My kids have been taking the PARCC standardized test for the new Common Core standards this past month. They do not enjoy standardized tests but the upside is that the elementary school Physical Education teacher opens the gym early on test days and has them play Pickle Ball. He says the research shows that exercise before tests helps them perform better so he’s happy to come to school early to run games for them.
In Massachusetts where I live, there was concern that the Common Core standards would be lower than the current ones. This concern is in the minority for most states but Massachusetts students score among the highest in the world in reading, math and science. Still, I can attest to anxiety among kids, parents and teachers when it comes to standardized tests. I know that my kids get stressed out even though they are well prepared.
I think standardized tests are part of life and we, as parents, should view them much like a sport … there are ways to practice to improve to the level that makes sense for you and your child. The first thing is to view assessments as feedback to see how your child is doing.
Things I look for:
Are there patterns in what my child did not do well on? I think my son in 4th grade is a decent writer but his open response questions were consistently low last year in 3rd grade. Why? He tends to write very short answers because he doesn’t think it matters. I did two things: I had his sister, PickyKidPix, who did well on open response assignments tutor him with a small incentive. Help him get the highest score in his homework assignment and earn a bonus. $5 for helping him with one homework assignment; bonus $5 if he gets the highest score. It only took one session for his writing to improve permanently. We just had to convince him to 1) Fill the full-page; 2) Support your topic sentence at least three ways; 3) Length does matter.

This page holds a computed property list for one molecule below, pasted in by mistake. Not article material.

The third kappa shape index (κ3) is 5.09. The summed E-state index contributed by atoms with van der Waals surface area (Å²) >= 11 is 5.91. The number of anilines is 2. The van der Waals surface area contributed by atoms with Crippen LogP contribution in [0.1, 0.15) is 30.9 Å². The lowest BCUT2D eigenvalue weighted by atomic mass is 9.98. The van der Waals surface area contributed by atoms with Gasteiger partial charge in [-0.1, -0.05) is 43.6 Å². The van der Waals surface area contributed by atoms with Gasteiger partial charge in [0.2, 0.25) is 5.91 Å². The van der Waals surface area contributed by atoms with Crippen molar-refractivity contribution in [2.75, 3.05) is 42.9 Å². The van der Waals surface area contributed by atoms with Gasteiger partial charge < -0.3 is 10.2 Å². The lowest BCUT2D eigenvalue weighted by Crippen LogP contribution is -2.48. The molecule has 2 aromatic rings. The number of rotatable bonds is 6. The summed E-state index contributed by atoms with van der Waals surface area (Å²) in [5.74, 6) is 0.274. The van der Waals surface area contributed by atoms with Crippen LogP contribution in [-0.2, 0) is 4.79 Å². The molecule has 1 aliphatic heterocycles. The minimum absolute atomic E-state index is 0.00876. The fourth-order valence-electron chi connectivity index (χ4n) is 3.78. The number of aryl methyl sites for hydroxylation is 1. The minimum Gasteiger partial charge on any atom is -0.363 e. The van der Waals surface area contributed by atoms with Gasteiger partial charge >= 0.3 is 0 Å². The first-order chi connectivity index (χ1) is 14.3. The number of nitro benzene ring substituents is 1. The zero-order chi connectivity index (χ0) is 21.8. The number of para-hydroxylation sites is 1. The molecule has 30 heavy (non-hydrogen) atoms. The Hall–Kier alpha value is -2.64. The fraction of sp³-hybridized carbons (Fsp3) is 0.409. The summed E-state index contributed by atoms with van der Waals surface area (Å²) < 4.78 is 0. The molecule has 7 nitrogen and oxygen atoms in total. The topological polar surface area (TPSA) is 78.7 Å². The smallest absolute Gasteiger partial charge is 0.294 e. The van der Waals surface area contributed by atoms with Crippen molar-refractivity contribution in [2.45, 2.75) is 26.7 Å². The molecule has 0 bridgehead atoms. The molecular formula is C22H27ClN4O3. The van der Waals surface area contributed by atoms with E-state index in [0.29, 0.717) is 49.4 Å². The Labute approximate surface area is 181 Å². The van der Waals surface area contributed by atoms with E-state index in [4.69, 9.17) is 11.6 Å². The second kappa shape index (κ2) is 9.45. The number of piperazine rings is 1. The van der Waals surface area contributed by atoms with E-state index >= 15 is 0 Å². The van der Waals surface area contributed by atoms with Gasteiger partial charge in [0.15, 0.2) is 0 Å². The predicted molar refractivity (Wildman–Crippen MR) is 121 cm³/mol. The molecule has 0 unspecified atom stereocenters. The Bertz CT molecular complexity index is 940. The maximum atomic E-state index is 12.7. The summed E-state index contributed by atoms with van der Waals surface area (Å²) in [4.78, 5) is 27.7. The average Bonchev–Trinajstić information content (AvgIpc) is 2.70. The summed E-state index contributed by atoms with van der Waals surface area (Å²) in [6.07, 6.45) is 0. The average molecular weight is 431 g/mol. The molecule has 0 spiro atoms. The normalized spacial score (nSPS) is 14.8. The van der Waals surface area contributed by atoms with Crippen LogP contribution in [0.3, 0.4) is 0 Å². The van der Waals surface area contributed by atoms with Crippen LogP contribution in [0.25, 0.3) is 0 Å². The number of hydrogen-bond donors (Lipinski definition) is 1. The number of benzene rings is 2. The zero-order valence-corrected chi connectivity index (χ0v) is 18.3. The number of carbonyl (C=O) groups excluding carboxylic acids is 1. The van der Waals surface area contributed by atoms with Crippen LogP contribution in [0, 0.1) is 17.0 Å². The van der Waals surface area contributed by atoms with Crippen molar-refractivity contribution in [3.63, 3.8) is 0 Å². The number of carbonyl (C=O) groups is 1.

Multiple Choice Strategies. My kids tend to read the test page too quickly and jump to the answer without considering all the possibilities. A good test strategy for life is to eliminate the obvious wrong answers and the ponder the remaining two or three choices. Cross off the wrong ones, ponder, and then circle the correct answer.
Double check your work. My kids are proud when they are the first ones done but I cringe. Did you check your work? Double check? Triple check? There are no bonus points for first one done; use the time to make sure you didn’t make a silly mistake like transferring the wrong answer to the bubble.
Practice Questions. I like to print out old assessments and have my kids run through them at home. Sometimes just being familiar with the format helps them feel more comfortable and I can point out areas for them to pay attention to … like the directions or the caption text under an image.
Do you want to learn more about the Common Core and new assessments? Be a Learning Hero is a new website and initiative that provides resources for parents. It’s a non-profit and its mission is to help provide tools to help your child succeed. Some examples of the resources include a FAQ (Frequently Asked Questions) on the PARCC for parents, fun learning resources including math games by grade, and help with homework questions.
How about you? Are your kids taking the PARCC assessments and how is that going? Please share!
This is a sponsored conversation written by me on behalf of Be a Learning Hero. The opinions and text are all mine.